Memorial Day, 2021
Most men of my generation pause each Memorial Day to remember our Vietnam-era friends and colleagues who lost their lives in war. My memory today is of my friend Jim Masters, an intelligence officer in the Navy who died when his plane was shot down near De Nang.
Jim and I reported for duty at the Atsugi Naval Air Station in Japan on the same day in December, 1967. He was married, but his wife Becky would come later, and we were assigned adjoining rooms at the bachelor officers’ quarters. Jim and I became friends as we explored the surrounding community together, a friendship that continued after Becky arrived and he moved into married quarters. Jim’s squadron alternated between the war zone and Japan, while I was safely ensconced as a member of the air station’s command. Jim died in March, 1970, shortly after I left the Navy.
In those days I was a militarist, believing that America’s war-making power was the only guarantor of peace. While I now believe that there are no winners in war, I continue to hold a deep respect for the military men and women who put their lives on the line each day. I understand the necessity of maintaining a strong military, even while deploring the necessity of its use.
The following is a series of quotations from Franklin Roosevelt’s speech at Arlington Cemetery in November of 1941 to commemorate those who died in World War I. His words, which were delivered two years before my birth, speak to me today.
“We are able today as we were not always able in the past to measure our indebtedness to those who died. A few years ago, even a few months, we questioned, some of us, the sacrifice they had made…. We know now why these men fought to keep our freedom— and why wars that save a people’s liberties are wars worth fighting and winning…
“They did not fight and die to make the world safe for decency and self-respect for five years or ten or maybe twenty. They died to make it safe. And if, by some fault of ours who lived beyond the war, its safety has again been threatened, then the obligation and duty are ours…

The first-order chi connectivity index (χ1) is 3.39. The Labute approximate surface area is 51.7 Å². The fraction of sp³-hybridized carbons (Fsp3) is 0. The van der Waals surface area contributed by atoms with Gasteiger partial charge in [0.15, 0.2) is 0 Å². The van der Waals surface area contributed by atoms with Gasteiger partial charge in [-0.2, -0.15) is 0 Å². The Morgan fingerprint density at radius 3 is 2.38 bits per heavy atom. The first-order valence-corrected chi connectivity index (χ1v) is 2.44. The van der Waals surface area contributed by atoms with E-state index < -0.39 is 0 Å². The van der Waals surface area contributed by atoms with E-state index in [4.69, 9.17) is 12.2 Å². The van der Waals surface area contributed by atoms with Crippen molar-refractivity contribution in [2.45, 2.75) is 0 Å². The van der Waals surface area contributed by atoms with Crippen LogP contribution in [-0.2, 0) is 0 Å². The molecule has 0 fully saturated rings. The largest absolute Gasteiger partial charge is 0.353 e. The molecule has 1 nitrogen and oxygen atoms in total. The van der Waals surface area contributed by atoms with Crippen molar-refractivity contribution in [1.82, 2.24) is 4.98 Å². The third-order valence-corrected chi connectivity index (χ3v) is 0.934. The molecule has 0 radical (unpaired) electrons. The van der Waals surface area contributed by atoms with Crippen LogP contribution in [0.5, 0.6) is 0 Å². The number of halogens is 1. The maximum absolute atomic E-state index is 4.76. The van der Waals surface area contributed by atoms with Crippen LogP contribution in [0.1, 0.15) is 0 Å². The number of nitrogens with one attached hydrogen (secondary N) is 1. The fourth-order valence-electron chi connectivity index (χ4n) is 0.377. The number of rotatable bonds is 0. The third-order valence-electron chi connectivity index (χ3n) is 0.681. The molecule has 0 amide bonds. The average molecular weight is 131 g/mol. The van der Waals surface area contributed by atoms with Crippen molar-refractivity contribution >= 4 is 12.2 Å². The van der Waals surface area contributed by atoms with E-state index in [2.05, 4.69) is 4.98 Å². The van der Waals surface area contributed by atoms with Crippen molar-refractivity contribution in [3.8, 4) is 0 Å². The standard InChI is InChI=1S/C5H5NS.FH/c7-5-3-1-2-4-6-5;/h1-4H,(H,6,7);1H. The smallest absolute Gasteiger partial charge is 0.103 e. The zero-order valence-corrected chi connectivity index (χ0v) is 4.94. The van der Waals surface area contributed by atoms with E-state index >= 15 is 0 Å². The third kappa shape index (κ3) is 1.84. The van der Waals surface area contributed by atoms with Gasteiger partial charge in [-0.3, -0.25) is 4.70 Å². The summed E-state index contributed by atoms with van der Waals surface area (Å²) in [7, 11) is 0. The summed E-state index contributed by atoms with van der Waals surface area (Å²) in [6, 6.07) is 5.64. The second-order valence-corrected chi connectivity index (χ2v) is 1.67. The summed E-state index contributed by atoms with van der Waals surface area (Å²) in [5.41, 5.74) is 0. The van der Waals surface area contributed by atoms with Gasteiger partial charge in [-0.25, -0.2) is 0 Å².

“It is our charge now to see to it that the dead shall not have died in vain…This duty we owe, not to ourselves alone, but to the many dead who died to gain our freedom for us and to make the world a place where freedom can live and grow into the ages.”
I eventually came to see the Vietnam war as wrongheaded, and I opposed the war in Iraq. It is my belief that war is almost never a solution––but, in the face of violent threats and inherent evil, it is sometimes necessary. And, while I question the legitimacy and necessity of the wars we have fought since the end of World War II, I have no doubt that when our men and women in uniform are on the battlefield it is because they believe they are fighting for the cause of freedom. I will always honor their bravery, commitment and service, even when I disagree with the politicians who send them there.
So today, in memory of Jim Masters, I say a prayer for all those who have served and died for what they believed. And, to paraphrase President Roosevelt, it is our charge now to see to it that they didn’t die in vain. Violence and hatred will not go away because we wish it to, just as it won’t go away because we confront it with violence.
Instead of spending our anti-war energy and passion marching and writing blogs, let’s focus on those ingredients that lead to war: poverty, lack of education, hopelessness. Then let’s fight the political fight to ensure that all people in the world have access to adequate food and shelter, decent medical care, a high quality education, and opportunities to earn a living wage. Only then will we adequately honor the lives of those who have served the cause of freedom.
VIETNAM VETERANS MEMORIAL
JAMES M MASTERS Jr
Bill Jamieson’s career has included leadership positions in business, government, and education. He was also an ordained deacon in the Episcopal Church and his ministry centered around advocacy for low-income families and children.